Lockdown Lessons; the importance of waiting

By The Revd Canon Andy Bryant, Canon for Mission and Pastoral Care - 26 May 2020
Norwich Cathedral (c) Bill Smith

It is a joy to enter the Cathedral once again to say Morning and Evening Prayer and to preside at Holy Communion.

And yet it is so strange. The building is so still. The peace globe is empty of candles, the Nave is empty of chairs and our great organ stands silent. It is as if the building is holding its breath, waiting for the doors to open and the people to come in, waiting for footsteps again on these ancient stones, waiting to receive the prayers of people, spoken and unspoken.

Throughout this time of lockdown, I have been drawn again and again to the image of the disciples waiting in the Upper Room, waiting and wondering what would happen next.

Waiting. We spend so much of our lives waiting and right now we are a nation in waiting. Waiting to know when the lockdown will be further eased, waiting to be reunited with family and friends and to visit our favourite places, waiting to see if the worst of this virus is passed, waiting for the time when public worship will be restored and this place will resound again to the great liturgies of the Church.

And in the Christian calendar this has been a time of waiting for the disciples. After Good Friday waiting in the Upper Room, afraid, behind locked doors, fearing the knock that could signify their arrest or worse.

After Easter Day, waiting, expectant, hopeful for the next encounter with their risen Lord. Part confused, part amazed, hardly daring to hope, yet more, and more, sure it was true.

After the Ascension again more waiting. Returning to the Upper Room and waiting and wondering. What was this promised gift of power? When would it come and how would they recognise it when it did come?

Although they do not yet fully know it, they are the Church in waiting, waiting to be born at Pentecost with the gift of the indwelling Holy Spirit. But waiting is not about life in suspension; it is not a holding of the breath.

Waiting is a time of gestation, of being forged in the fire, of willingly, or unwillingly, being re-shaped and re-moulded. Through this time of waiting the disciples have been changed. On Good Friday evening as they slipped one by one back into the Upper Room, they were unable to look at one another, each aware of their own betrayal of their friend. They were frightened, and afraid, jumping at every sound, looking at the door to check it was locked and wondering what protection it really gave them. They were waiting, waiting for the end.

Through their encounters with the risen Jesus slowly they have been changed, healed restored. Little by little they have grown in understanding, like the very first signs of light just before dawn. And now, after the Ascension, their waiting feels so different. It has an energy and an expectation. They want to be here in this place and they want to be together. They are no longer passively awaiting their fate. Now they are actively preparing for whatever will happen next. Anticipation has replaced fear. And they devote themselves to prayer.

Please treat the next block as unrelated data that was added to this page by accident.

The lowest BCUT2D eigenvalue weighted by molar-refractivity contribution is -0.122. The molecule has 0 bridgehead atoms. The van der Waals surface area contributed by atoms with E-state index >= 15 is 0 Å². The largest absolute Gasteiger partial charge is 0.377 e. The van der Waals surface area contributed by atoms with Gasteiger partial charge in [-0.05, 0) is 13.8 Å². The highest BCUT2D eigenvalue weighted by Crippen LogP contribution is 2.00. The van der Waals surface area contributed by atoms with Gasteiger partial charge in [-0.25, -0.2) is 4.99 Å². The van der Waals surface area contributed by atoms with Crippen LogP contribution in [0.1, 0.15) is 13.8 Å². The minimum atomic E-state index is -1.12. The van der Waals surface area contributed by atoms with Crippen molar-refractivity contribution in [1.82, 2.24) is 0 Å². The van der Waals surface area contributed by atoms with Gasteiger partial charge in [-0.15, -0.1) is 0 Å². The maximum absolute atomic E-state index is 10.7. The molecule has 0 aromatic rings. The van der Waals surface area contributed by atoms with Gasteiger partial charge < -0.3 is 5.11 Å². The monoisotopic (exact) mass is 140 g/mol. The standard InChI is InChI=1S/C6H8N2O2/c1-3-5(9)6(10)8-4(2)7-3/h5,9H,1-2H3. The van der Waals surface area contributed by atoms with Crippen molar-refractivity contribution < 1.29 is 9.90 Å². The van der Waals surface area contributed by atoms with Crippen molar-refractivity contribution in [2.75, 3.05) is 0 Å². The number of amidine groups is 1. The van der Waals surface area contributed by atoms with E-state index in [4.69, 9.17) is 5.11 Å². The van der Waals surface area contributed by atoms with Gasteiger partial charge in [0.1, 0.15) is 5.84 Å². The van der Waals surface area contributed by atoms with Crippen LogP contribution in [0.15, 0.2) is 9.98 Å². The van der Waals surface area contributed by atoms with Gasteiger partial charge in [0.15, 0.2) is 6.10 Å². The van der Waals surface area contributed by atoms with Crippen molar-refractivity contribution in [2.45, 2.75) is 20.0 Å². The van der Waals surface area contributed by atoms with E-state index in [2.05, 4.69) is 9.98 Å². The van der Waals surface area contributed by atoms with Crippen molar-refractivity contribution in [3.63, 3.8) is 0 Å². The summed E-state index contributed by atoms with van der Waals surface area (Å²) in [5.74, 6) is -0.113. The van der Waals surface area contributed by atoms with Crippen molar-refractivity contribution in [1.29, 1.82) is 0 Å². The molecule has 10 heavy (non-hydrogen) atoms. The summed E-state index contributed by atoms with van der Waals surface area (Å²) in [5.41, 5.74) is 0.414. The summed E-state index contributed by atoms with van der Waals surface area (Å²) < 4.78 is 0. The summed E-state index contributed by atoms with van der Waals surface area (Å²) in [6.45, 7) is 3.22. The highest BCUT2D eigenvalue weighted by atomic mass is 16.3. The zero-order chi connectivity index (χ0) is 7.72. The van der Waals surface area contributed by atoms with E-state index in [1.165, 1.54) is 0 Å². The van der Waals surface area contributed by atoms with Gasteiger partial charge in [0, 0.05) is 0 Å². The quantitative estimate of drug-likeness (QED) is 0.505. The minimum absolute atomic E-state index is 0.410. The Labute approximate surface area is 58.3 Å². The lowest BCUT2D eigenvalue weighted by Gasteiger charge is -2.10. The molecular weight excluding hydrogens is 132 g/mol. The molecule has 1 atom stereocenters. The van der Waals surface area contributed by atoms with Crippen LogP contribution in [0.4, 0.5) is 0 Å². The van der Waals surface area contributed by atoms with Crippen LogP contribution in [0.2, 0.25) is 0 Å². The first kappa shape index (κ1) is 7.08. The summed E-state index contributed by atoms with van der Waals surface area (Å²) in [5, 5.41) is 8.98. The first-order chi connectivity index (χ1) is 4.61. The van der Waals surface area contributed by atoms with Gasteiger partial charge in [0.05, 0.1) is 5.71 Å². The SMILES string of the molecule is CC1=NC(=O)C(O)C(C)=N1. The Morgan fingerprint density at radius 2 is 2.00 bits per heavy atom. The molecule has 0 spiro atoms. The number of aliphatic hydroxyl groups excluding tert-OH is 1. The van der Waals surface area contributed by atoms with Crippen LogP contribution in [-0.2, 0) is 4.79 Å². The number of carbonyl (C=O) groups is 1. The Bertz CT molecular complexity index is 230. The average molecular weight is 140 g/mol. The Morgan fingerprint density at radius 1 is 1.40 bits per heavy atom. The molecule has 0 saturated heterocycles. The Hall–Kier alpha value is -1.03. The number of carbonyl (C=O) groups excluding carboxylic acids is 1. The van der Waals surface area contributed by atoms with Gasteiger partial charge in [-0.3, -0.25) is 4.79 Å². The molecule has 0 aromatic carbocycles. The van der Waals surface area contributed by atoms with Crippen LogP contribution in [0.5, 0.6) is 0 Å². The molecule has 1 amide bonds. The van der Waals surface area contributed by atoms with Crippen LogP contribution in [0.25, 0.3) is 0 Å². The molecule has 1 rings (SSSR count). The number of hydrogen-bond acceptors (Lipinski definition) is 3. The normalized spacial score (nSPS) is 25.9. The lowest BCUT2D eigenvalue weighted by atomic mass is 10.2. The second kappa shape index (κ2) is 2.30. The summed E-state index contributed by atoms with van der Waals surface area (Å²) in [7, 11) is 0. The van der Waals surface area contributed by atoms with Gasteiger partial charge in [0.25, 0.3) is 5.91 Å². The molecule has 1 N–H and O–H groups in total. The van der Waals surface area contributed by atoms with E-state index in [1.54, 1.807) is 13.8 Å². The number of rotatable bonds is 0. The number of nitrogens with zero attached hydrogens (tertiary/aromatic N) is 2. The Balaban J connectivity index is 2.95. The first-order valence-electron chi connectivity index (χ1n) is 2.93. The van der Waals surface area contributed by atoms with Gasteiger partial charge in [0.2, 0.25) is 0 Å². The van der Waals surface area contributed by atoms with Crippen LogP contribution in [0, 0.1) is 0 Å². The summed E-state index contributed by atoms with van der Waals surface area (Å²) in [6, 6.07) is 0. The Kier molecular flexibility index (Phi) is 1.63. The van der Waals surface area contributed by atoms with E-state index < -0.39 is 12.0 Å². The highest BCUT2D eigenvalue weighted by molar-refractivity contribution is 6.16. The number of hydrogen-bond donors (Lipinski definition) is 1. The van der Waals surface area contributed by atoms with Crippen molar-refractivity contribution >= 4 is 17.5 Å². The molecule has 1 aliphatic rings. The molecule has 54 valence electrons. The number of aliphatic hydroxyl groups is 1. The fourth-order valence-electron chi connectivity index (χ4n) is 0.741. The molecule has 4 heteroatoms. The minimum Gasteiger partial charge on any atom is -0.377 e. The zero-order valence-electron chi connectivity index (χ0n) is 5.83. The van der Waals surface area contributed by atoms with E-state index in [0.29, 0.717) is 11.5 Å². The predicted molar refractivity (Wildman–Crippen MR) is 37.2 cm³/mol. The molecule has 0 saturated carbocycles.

As we wait for the lifting of the lockdown, we need to allow this to be a time of gestation, of reflection, of growth. We need to embrace the waiting and not resist it and allow it to change us, to remake us. It cannot be about going back to where we were but about moving on to where we need to be.

It has been a hard medicine, but lockdown has had many lessons to teach us. We have been sharply reminded of the people and places we too easily take for granted, those whose roles in our society we have too easily overlooked. We realise we have got many of our values and priorities upside down and we have muddled salary with status. We have had to face up to the fragility of life and accept that death is our ever-present neighbour. We need to learn to differently on this planet.

Covid-19 presents a very real danger. Lockdown has been the chosen way to face that danger and it varies from household as to how easy or difficult it has been facing up to these circumstances. But for each of us it is also a spiritual challenge. Who will we be, and how will we be, in facing up to these unusual times and when we move beyond them?

Initially the disciples were frozen with fear. Gradually they let themselves be changed and grow through their time in the Upper Room. Can lockdown also be for each of us a time of change and growth, a time when we can be more the people God longs for us to be?

And when lockdown finally ends, strengthened by the Holy Spirit, may we be enabled to walk more truly in the footsteps of our Lord and Saviour. Until then, with those first disciples, may we remain devoted to prayer.

The above is the Revd Canon Andy Bryant's reflection from the Cathedral's digital service on Sunday 24 May. Click here to see the service.

Picture: Bill Smith

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